Hair / Runway

NYFW Flashback | 2 Runway Styles I’d Actually Wear

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Runway hair isn’t always meant to be accessible—take the wet, slicked-back style that’s so popular this season, or the oft-used intricate updo. That’s why I get so excited every time I see something I could actually wear (bonus points if I can execute it in a reasonable amount of time). So today, let’s talk about two styles I love for the following reasons: finger combing (oh my god, I already do this every day, it’s meant to be), natural texture, minimal styling, and gorgeous results.

First up is the inverted braid at Costello Tagliapietra. While designers aren’t going quite as braid-crazy this year, a few iterations of the look are still popping up here and there. This one just might be my favorite, mostly because the show is inspired by “the elegant woman getting away from it all on a luxury vacation,” which is obviously something we should all aspire to channel in our everyday lives.

“It’s a return to a classic look, but we’re pushing it forward. I wanted a really raw look, almost like bedhead, a little roughed up, but modern, beautiful and super easy,” says celebrity hairstylist Nelson Vercher of Rita Hazan Salon and ArtMix Beauty. Vercher directed his team to keep little “flaws” like cowlicks and flyaways around the hairline intact.

To get the desired natural finish, Vercher sprayed the hair with René Furterer Naturia Dry Shampoo, using his fingers “like a claw” to bring out more texture. Next (and this is a genius tip so pay attention), he spritzed the hair with thermal spring water: “You just want a fine misting—if the hair gets too wet it’s not going to look natural. We were going for natural texture, which meant no blow-drying, no backcombing, no brushing.” If you’re a frequent user of dry shampoo, you know it can sometimes make the hair look a little matte. A fine mist of thermal spring water (I’m partial to Avène because it’s French, but also because it’s awesome) can work wonders in imparting some healthy shine.

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Of course, the braid itself is the main point here. To keep it looking relaxed, leave a few face-framing pieces in the front (think wispy and soft). Vercher changed things up a bit by doing an inverted braid, which simply means he started braiding from underneath. The process remains the same, since the structure of the braid is still your classic 3-strand pattern. Tie it off with elastic when you’re about an inch from the bottom, then mist it all over with a finishing spray like René Furterer Vegetal. And that’s it!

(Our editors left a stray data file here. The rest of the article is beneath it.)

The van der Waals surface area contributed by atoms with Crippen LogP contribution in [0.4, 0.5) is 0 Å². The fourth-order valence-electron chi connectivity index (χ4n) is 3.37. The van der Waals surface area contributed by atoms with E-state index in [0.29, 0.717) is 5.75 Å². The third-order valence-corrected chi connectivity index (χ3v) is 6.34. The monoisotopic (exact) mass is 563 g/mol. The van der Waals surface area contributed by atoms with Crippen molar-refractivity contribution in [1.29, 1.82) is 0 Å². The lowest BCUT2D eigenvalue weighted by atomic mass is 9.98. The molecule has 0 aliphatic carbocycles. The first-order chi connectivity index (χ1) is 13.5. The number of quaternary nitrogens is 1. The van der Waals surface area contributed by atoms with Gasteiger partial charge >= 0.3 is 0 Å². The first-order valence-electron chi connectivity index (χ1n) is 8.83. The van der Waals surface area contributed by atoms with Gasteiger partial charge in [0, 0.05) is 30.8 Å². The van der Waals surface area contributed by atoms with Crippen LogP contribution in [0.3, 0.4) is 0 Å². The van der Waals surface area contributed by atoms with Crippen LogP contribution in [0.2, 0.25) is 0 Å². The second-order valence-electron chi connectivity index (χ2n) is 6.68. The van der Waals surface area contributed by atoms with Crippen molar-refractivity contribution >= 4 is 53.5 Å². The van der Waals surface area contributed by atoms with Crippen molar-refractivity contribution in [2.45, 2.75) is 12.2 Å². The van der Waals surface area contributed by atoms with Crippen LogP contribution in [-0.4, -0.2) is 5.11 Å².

The second look is simultaneously more polished and more relaxed. The legendary Didier Malige executed the Jan Brady-inspired style at Band of Outsiders, while Shiseido’s resident makeup genius Dick Page crafted the glowy, sun-washed makeup, swoon.

“The hair is very California, very ‘70s,” says Malige of the refined aprés-swim, surfer girl look (it sounds like a contradiction, but it’s not), “I start on clean, dry hair and make a low side part so that hair falls to the right. Starting at the roots, I mist hair generously with René Furterer Fioravanti Shine Spray, combing it through and massaging it in with my hands. This helps to bring back the natural curl, whatever texture the model has.”

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Malige first creates the sleek side bang that offsets the loose hair so nicely: “It has to be really flat in front, like Jan Brady would do. The movement has to be exaggerated. I lift the end of this “bang” and hold it with a clip. I put a bit of paper under the clip so it won’t leave a dent. The hair is also clipped behind the left ear in the same way.”

The bang is then secured behind the model’s ear with two bobby pins, which brings us to our next pro tip. “We want the pins to be matte so that they are invisible on the runway,” says Malige, “So before putting them in the hair, we sand them with an emery board. When the pins are matte they won’t pick up the light.”

The rest is a gradual process of building body with Fioravanti Detangling Spray, a light “ruffling” of the hair with fingers, and a final dose of volume with the help of Volumea Spray. “This gives the texture we created a controlled volume and a light, airy natural finish,” he explains, “This look isn’t so much about hairdressing. We are not using blow-dryers. And it’s best not to use combs or brushes, and just use your hands. We’re not doing the hair—we’re just touching it.”

I can get on board with that.

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All images by John M. Craig for René Furterer

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